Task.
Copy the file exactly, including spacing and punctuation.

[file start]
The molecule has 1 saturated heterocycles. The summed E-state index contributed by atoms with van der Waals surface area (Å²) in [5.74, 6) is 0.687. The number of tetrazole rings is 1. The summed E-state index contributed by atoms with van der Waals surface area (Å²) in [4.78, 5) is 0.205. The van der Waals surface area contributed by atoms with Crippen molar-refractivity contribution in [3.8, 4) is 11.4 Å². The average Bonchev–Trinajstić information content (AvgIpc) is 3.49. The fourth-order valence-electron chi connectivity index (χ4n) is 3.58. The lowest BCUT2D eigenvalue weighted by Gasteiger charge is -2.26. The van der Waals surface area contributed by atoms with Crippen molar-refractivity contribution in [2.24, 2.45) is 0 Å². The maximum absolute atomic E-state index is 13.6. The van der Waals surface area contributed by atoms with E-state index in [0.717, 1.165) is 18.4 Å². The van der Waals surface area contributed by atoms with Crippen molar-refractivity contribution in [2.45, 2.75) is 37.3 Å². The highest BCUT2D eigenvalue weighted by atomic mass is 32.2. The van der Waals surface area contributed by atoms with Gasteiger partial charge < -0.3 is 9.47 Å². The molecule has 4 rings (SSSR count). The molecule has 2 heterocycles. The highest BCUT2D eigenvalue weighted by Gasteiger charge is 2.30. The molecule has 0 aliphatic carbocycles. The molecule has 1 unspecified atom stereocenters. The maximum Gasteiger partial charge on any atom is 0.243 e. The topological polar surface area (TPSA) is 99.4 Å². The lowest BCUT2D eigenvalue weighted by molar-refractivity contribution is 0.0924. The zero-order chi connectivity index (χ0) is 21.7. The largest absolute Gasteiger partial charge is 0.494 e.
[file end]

The molecule has 1 saturated heterocycles. The summed E-state index contributed by atoms with van der Waals surface area (Å²) in [5.74, 6) is 0.687. The number of tetrazole rings is 1. The summed E-state index contributed by atoms with van der Waals surface area (Å²) in [4.78, 5) is 0.205. The van der Waals surface area contributed by atoms with Crippen molar-refractivity contribution in [3.8, 4) is 11.4 Å². The average Bonchev–Trinajstić information content (AvgIpc) is 3.49. The fourth-order valence-electron chi connectivity index (χ4n) is 3.58. The lowest BCUT2D eigenvalue weighted by Gasteiger charge is -2.26. The van der Waals surface area contributed by atoms with Crippen molar-refractivity contribution in [2.24, 2.45) is 0 Å². The maximum absolute atomic E-state index is 13.6. The van der Waals surface area contributed by atoms with E-state index in [0.717, 1.165) is 18.4 Å². The van der Waals surface area contributed by atoms with Crippen molar-refractivity contribution in [2.45, 2.75) is 37.3 Å². The highest BCUT2D eigenvalue weighted by atomic mass is 32.2. The van der Waals surface area contributed by atoms with Gasteiger partial charge < -0.3 is 9.47 Å². The molecule has 4 rings (SSSR count). The molecule has 2 heterocycles. The highest BCUT2D eigenvalue weighted by Gasteiger charge is 2.30. The molecule has 0 aliphatic carbocycles. The molecule has 1 unspecified atom stereocenters. The maximum Gasteiger partial charge on any atom is 0.243 e. The topological polar surface area (TPSA) is 99.4 Å². The lowest BCUT2D eigenvalue weighted by molar-refractivity contribution is 0.0924. The zero-order chi connectivity index (χ0) is 21.7. The largest absolute Gasteiger partial charge is 0.494 e.